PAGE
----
dev.copy(png, 'Q29899-ImpulseResponse.png')
dev.off()

freq <- seq(0,pi,pi/100000)

complex_magnitude <- polyval(f1, exp(-1i*freq))

plot(freq, unwrap(Arg(complex_magnitude)), type="l");
dev.copy(png, 'Q29899-UnwrappedPhase.png')
dev.off()

plot(freq[60000:100000],Arg(complex_magnitude[60000:100000]), type="l")
lines(freq[c(60000,100000)],c(pi/2,pi/2), col="red")
lines(freq[c(60000,100000)],c(-pi/2,-pi/2), col="red")
title('Stop band phase detail')
dev.copy(png, 'Q29899-PhaseDetailWrapped.png')
dev.off()

plot(freq[1:10000],Arg(complex_magnitude[1:10000]), type="l")
lines(freq[c(1,10000)],c(pi/2,pi/2), col="red")
lines(freq[c(1,10000)],c(-pi/2,-pi/2), col="red")
title('Pass band phase detail')
dev.copy(png, 'Q29899-PhaseDetailWrappedPassband.png')
dev.off()
• It is true that interpolating noise results in noise. However the sign changes in phase responses for anything above the noise floor are not random. They are usually the result of interpolating incorrectly. – hotpaw2 Apr 4 '16 at 19:57
• @hotpaw2 I don't believe you are correct that it's about interpolating incorrectly. Can you check my additions and let me know what I'm doing wrong? – Peter K. Apr 4 '16 at 21:44
• If the FFT phase alternates in sign when the magnitude is above the noise floor, this is often because the FFT phase is being referenced to a discontinuity. This artifact can often be removed for interpolation purposes by a partial fftshift to the center of an impulse response (e.g. rotate the zero-padded FFT input until the mid or modal high point of the FIR is in the center of the FFT input vector, the result can be un-fft-shifted after the FFT and phase interpolation). Below the noise floor, the sign will not simply alternate, but become more random. – hotpaw2 Apr 4 '16 at 22:10
• Correction: The partial or full fftshift should center the FIR around the first element of the vector fed to the FFT. – hotpaw2 Apr 4 '16 at 22:38

Just found the real answer. So far it's working well for a variety of different FIR filters.

Here is what I did. I detect the zero-crossings of the magnitude, using the derivative of the phase and the derivative of the magnitude for example. Each time I see one, I change the sign of the magnitude. By doing so, I get the amplitude $A(\omega)$ with values positive or negative.

Then, I divide the $H(\omega)$ by the amplitude I have calculated, to get $e^{j\theta(\omega)}$. Finally I take the phase $\theta(\omega)$ from this new term, unwrap the result, and I have a continuous phase without any extra jump, well suited to calculate the phase delay.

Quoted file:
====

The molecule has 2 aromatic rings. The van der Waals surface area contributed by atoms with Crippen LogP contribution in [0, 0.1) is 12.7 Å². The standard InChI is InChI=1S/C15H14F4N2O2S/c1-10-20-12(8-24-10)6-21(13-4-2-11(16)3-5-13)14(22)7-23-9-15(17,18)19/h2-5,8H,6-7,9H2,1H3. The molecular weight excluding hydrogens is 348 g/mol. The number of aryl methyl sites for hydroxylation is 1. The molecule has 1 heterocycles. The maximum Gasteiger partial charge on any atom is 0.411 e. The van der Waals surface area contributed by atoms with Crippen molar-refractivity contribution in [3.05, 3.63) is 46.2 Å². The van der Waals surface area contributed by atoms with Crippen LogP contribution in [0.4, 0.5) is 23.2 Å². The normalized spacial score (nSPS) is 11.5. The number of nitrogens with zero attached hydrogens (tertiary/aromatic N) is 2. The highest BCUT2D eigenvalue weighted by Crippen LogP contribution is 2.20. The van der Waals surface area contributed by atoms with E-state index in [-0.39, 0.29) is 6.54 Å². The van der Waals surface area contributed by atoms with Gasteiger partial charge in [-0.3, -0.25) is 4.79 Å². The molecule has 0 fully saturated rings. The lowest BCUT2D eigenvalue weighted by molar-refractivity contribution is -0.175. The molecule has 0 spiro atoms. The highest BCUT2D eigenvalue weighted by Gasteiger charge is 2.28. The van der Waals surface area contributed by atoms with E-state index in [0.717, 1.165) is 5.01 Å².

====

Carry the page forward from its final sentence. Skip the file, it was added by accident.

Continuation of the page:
The true power of this method is that it works even when the zeroes are close to be zeroes but are not exactly, which might happen for some minimum-phase FIR filters depending on the algorithm used to convert a linear phase FIR filter. In this particular case, the low jumps are not straight $\pi$ jumps, so all the other methods might fail.

By the way, shifting the filter coefficients is totally useless, because it didn't solve at all the problem of the phase delay calculus.

Interpolating more points can assist the phase unwrapping algorithm. To interpolate phase, do a partial negative circular rotation of the input vector to center the FIR filter around x (first element of the vector being fed to an FFT) in a sufficiently zero-padded window, before the FFT.

What this rotation does is to move the edges of the inherent rectangular window around the impulse response away from the phase measurement point (x for a typical DFT or FFT). Otherwise, you might end up interpolating the implied Gibbs horns around the discontinuity at the first element or last element of the DFT input. Thus a small rotation, plus zero-padding to interpolate more points, might remove some of the zig-zag artifact of the unwrapped phase (for those portions of the passband, or even stop-band sufficiently above the noise floor).

The phase reference point can be moved back to any other point in time, if needed, by the linear phase shift identity for time-shifted data vectors (after interpolation and phase unwrapping, of course).

Note that if the spectrum magnitude passes thru zero at a point where it is being sampled, that point should probably be removed before the phase unwrapping algorithm tries to use it.

• OK. That seems somewhat better; I've updated my answer. Still doesn't show the "ideal" phase, though... Any further thoughts? – Peter K. Apr 4 '16 at 23:32
• It's already done at 200,000 points for a 125 length FIR filter... – Peter K. Apr 5 '16 at 0:03
• Isn't that what complex_magnitude <- polyval(f1[c(63:125,1:62)], exp(-1i*freq)) does ? The indices of f1 should do the same as fftshift. R's start index is 1. – Peter K. Apr 5 '16 at 0:09
• Changing indexes is not the same as an fftshift when using polyval: the phase relationship will be different with respect to all the non-orthogonal-in-aperture exponentials. A shift into negative time (rotation across the 1st element) will work better for all exponentials with phase 0 at t=0. Or try an fftshift with a regular FFT of length (N * padding_ratio). – hotpaw2 Apr 5 '16 at 0:13
• I'm confused (probably too late and too distracted); what else is fftshift BUT changing indices? I'll regroup in the morning and see if things are clearer then. Thanks for your engagement! – Peter K. Apr 5 '16 at 0:19